A common mistake for writers and producers new to the Dramatica theory of story is to take the theory book literally. The concepts and ideas in there are so revolutionary that it tends to inspire a sort of dogma.
Unfortunately the book takes shortcuts in its presentation of the theory resulting in erroneous assumptions. One example of this can be found in its explanation of the Relationship Story Issue and Counterpoint:1
The Subjective Story Concern describes the area of shared concern for the Main and Impact Characters. The Subjective Story Issue and Counterpoint describe why they conflict over it. The Main Character will believe the Subjective Story Issue (or counterpoint) is the value standard to use when looking at the Subjective Story Concern. As a result, The Main Character will see the Concern in a particular light. In contrast, the Impact Character will believe the other Variation (Issue or counterpoint) is the proper way to evaluate the Concern. Since this standard of measure results in different conclusions about the Concern, the Main and Impact Characters come into conflict. They use these two points as they argue over two issues: What to do about the Concern, and which is the best way to look at it?
The theory book is too reductive on this point. The context of the Relationship Story Throughline is the relationship—not the Main and Influence Character’s individual viewpoints. The theory book takes this simplistic approach in its explanation to make it easier for writers new to the theory to understand. It might work in one specific instance, but it doesn’t explain the totality of possibilities within this Throughline. Like the Hero’s Journey and Save the Cat! it only approximates one tiny sliver of the entirety of effective narrative. This reductive explanation sets writers up for failure and obfuscates a sophisticated portion of what could be an emotionally compelling narrative.
The key to understanding the Relationship Story Issue and Counterpoint is to look to the relationship between the Main and Influence Characters. Describe it. Whether it be a marriage, a friendship, siblings, or father/son nail down what the relationship actually is and determine the issues present in that coupling. Natural counterpoints will arise in return.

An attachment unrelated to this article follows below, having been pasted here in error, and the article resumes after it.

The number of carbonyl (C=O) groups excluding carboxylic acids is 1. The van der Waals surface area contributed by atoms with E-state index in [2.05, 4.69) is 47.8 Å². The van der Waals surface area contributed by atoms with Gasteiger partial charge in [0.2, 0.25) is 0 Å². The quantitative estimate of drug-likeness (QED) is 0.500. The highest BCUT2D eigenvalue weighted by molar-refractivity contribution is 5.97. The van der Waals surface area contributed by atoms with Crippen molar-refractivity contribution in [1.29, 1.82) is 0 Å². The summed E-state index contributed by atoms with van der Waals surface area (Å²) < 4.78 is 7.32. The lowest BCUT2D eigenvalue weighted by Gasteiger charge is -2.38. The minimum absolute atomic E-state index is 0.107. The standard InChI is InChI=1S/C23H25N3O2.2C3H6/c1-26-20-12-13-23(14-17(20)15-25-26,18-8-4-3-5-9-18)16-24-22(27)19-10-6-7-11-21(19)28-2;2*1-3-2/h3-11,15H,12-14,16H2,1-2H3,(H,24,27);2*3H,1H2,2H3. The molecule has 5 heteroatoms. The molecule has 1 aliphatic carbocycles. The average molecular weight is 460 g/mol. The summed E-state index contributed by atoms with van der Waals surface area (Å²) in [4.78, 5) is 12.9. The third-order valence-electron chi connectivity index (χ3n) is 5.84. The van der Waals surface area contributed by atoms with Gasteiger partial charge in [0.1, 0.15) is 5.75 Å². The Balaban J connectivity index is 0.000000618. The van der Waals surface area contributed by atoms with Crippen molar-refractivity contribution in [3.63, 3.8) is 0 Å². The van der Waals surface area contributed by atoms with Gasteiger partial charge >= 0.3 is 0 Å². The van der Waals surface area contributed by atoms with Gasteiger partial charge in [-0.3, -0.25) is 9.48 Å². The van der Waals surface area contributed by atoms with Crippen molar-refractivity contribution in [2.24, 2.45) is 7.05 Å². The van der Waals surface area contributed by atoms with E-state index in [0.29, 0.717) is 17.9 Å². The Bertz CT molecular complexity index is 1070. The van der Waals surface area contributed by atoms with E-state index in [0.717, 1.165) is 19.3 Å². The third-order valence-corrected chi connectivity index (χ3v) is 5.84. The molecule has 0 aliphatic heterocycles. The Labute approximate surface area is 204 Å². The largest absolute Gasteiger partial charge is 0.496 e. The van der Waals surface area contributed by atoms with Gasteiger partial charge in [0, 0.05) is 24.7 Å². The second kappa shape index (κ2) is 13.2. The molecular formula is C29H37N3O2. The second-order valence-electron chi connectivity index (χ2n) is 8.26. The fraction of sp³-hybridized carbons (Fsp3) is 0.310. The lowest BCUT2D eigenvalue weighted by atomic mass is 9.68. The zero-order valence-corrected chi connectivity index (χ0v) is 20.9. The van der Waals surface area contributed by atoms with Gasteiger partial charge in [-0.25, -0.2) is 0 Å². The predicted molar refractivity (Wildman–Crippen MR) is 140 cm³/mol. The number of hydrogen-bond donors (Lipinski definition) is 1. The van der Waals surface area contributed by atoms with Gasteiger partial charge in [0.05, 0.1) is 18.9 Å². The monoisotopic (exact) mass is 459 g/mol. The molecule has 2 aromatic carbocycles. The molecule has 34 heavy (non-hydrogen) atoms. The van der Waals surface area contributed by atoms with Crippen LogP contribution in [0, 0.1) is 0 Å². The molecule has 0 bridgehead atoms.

The Relationship Has Issues
Think of a troubled marriage between a husband and a wife. The husband does not sit on the side of Commitment and the wife on the side of Responsibility. “You should be more commited to me!” he might declare. “But I need to take responsibility for my own life!” she would respond. It doesn’t make sense to treat these two story points as opposite, when really they aren’t. Writers really can’t make anything of that argument. Besides, in this example the Throughline is about the relationship transforming; not one party convincing the other to think “their” way. I know the theory book presents it this way, but it simply is not telling the whole story.
The marriage has Commitment Issues. The marriage looks to Responsibility to counter those issues. Man and woman? They have their own personal issues—but here we are talking about the space between them.
For example, the drive to stay committed as a married couple could actually build up resentment between them, eventually driving them apart. Energy devoted to staying together—from both parties—would only make matters worse. Naturally issues of Responsibility would come into play, with the role of marriages in society becoming a topic of concern and the responsibility of a good strong marriage when raising children. This thought given to Responsibility would counteract the Commitment issues and give pause to dissolving or resolving the relationship.
But it would always be about the space between them.
Never once was it about one side claiming Commitment and the other Responsibility. That is not enough. A more sophisticated approach can be found by installing conflict arising from these issues within the marriage itself.
Avoiding Reductive Thinking
This idea that the Relationship Story is simply an argument between two people with one person on one side and one on the other is simply inaccurate. It might work for one specific context, but it fails to explain the totality and only confuses writers down the road.
In short, don’t look to the Dramatica theory book for answers. It is a great reference tool, but some of the text has not been properly vetted or reconsidered in quite some time. Following it like dogma will only confuse the writing process and will keep your narratives limited in scope.
Note that in earlier versions of Dramatica, the Relationship Story Throughline was known as the Subjective Story Throughline. The Influence Character was also referred to as the Impact Character. ↩︎